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The Dark Monk of Blackstone Rock

Blackstone Rock is a large red sandstone bluff overlooking the River Severn a little downstream from the town of Bewdley in Worcestershire.


Several caves bore into the cliffs, mostly used by hermits from the Medieval era right up to the late 1700s. This was a thriving hermitage, with cells and a chapel carved deeply into the cliffs. In later years boatmen on the Severn who were waiting for the tide to change – the river was very different in the past – would leave offerings of food, or even throw coins up to the caves, in return for the monks blessing their voyage. With hundreds of boats bringing cargoes up and down the Severn from Bristol and congregating around Bewdley, rumours also circulated that this and other cave networks close by were being used for smuggling.


It was said that the holy men would watch the river from the top of the cliffs for unwanted babies that had been put into the water, saving them if they could and raising each one with the surname of “Severn”. Local legend tells of one hermit though who was not all he seemed. This is the tale of The Dark Hermit of Blackstone Rock.


Sir Henry Wade was a knight from Worcestershire, betrothed to one Alice Clapton who lived in Stratford on Avon. An unnamed local man was envious of this engagement, and one day seized poor Alice, bound her arms and carried her off on his horse northwards. Sir Henry set off in pursuit as soon as the alarm was raised, gradually gaining on the pair as they neared what we know today as Birmingham. Weighed down by two people, the kidnapper knew his horse could not outrun the knight. The brute rode to the bank of the River Rea and shoved Alice into the water and, tied up as she was, Wade's fiancée sank quickly.


Henry stopped immediately and leapt to her aid while the man made off but Alice had met her tragic end in the water. Leaving her with some villagers who had rushed to help, the enraged Sir Henry rode after her killer. Pushing his horse harder and harder, he caught sight of his quarry entering Hagley Wood and chased him south towards Kidderminster but lost him again as he entered Bewdley. Bewdley at that time was located between several boundaries and known as a “sanctuary town” - out of the reach of laws and a hiding place for runaways and fugitives. Those hiding either from justice or from personal dispute could often lay low until the worst of the heat had died down or try to find passage from there to Wales across the Severn. Wade knew that he would find little help in finding his man there.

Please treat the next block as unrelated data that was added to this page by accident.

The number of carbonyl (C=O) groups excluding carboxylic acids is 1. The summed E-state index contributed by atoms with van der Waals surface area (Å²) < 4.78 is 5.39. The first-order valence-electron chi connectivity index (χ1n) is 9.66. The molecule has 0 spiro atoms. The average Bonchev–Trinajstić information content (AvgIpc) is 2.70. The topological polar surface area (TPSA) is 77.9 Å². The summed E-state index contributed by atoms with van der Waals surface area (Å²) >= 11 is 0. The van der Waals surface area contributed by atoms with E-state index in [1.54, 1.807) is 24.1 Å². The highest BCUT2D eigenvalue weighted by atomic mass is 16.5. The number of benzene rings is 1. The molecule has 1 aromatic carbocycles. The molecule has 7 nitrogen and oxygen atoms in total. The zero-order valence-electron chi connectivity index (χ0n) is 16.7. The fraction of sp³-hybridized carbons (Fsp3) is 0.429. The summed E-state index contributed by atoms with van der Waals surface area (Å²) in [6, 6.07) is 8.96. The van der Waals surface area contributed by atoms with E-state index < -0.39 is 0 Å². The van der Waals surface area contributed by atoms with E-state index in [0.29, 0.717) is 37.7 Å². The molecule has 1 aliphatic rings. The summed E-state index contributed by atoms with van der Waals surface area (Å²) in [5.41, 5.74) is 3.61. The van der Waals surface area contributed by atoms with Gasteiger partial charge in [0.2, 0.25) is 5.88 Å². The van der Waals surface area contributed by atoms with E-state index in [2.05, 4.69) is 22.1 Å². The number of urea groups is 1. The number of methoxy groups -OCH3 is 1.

Resolving to avenge Alice no matter what it took, Sir Henry rode along the river to Blackstone Rock and, casting aside all his noble privileges and comforts, set up home in the caves there. He spent the next ten years brooding at his stone hermitage, clothed only in a hooded monk's habit, watching the comings and goings of the nearby town from the oak trees on the clifftop. His patience was as strong as his desire for vengeance.

One morning a figure approached the caves along the path from Bewdley. It was not unusual for wrongdoers to make their confessions to the various hermits dwelling at the Rock and as the man stepped carefully round the path to the top of the cliff he saw the waiting monk rise. His eyes bulged in shock as the hermit threw his hood back and revealed himself. The sinner was none other than the abductor and killer of Alice Clapton, and his confessor was Sir Henry Wade!


The man screamed as Wade hurled him from the clifftop into the Severn valley far below.


Henry lived his days out as a solitary hermit in that cave, never returning to his old life, and today screams are regularly heard from around the caves and a strange figure sometimes stands on the clifftop, watching...


I recount this story and many more in my book The Mystery Of Mercia, available now.





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